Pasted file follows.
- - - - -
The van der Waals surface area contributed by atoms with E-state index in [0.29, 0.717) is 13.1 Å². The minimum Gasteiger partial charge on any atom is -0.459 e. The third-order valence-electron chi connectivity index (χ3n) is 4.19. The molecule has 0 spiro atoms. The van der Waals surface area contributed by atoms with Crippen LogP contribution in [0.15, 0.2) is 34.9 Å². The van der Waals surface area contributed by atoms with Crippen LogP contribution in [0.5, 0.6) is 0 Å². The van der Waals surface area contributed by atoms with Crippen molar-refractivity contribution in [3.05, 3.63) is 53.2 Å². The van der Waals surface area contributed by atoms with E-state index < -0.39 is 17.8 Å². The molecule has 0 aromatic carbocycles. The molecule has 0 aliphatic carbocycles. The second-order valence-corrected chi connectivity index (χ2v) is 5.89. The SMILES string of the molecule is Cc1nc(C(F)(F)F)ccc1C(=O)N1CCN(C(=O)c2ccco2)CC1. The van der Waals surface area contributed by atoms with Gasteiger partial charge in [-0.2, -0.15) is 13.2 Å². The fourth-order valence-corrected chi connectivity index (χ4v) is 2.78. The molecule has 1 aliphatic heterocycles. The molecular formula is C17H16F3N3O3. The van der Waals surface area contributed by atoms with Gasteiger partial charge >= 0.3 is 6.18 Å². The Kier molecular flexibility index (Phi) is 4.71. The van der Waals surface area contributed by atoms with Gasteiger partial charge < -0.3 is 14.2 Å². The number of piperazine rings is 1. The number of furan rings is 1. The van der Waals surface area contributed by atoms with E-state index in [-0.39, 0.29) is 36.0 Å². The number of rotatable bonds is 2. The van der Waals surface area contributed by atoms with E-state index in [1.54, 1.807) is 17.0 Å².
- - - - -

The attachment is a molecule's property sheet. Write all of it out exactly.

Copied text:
The van der Waals surface area contributed by atoms with E-state index in [0.29, 0.717) is 13.1 Å². The minimum Gasteiger partial charge on any atom is -0.459 e. The third-order valence-electron chi connectivity index (χ3n) is 4.19. The molecule has 0 spiro atoms. The van der Waals surface area contributed by atoms with Crippen LogP contribution in [0.15, 0.2) is 34.9 Å². The van der Waals surface area contributed by atoms with Crippen LogP contribution in [0.5, 0.6) is 0 Å². The van der Waals surface area contributed by atoms with Crippen molar-refractivity contribution in [3.05, 3.63) is 53.2 Å². The van der Waals surface area contributed by atoms with E-state index < -0.39 is 17.8 Å². The molecule has 0 aromatic carbocycles. The molecule has 0 aliphatic carbocycles. The second-order valence-corrected chi connectivity index (χ2v) is 5.89. The SMILES string of the molecule is Cc1nc(C(F)(F)F)ccc1C(=O)N1CCN(C(=O)c2ccco2)CC1. The van der Waals surface area contributed by atoms with Gasteiger partial charge in [-0.2, -0.15) is 13.2 Å². The fourth-order valence-corrected chi connectivity index (χ4v) is 2.78. The molecule has 1 aliphatic heterocycles. The molecular formula is C17H16F3N3O3. The van der Waals surface area contributed by atoms with Gasteiger partial charge >= 0.3 is 6.18 Å². The Kier molecular flexibility index (Phi) is 4.71. The van der Waals surface area contributed by atoms with Gasteiger partial charge < -0.3 is 14.2 Å². The number of piperazine rings is 1. The number of furan rings is 1. The van der Waals surface area contributed by atoms with E-state index in [-0.39, 0.29) is 36.0 Å². The number of rotatable bonds is 2. The van der Waals surface area contributed by atoms with E-state index in [1.54, 1.807) is 17.0 Å².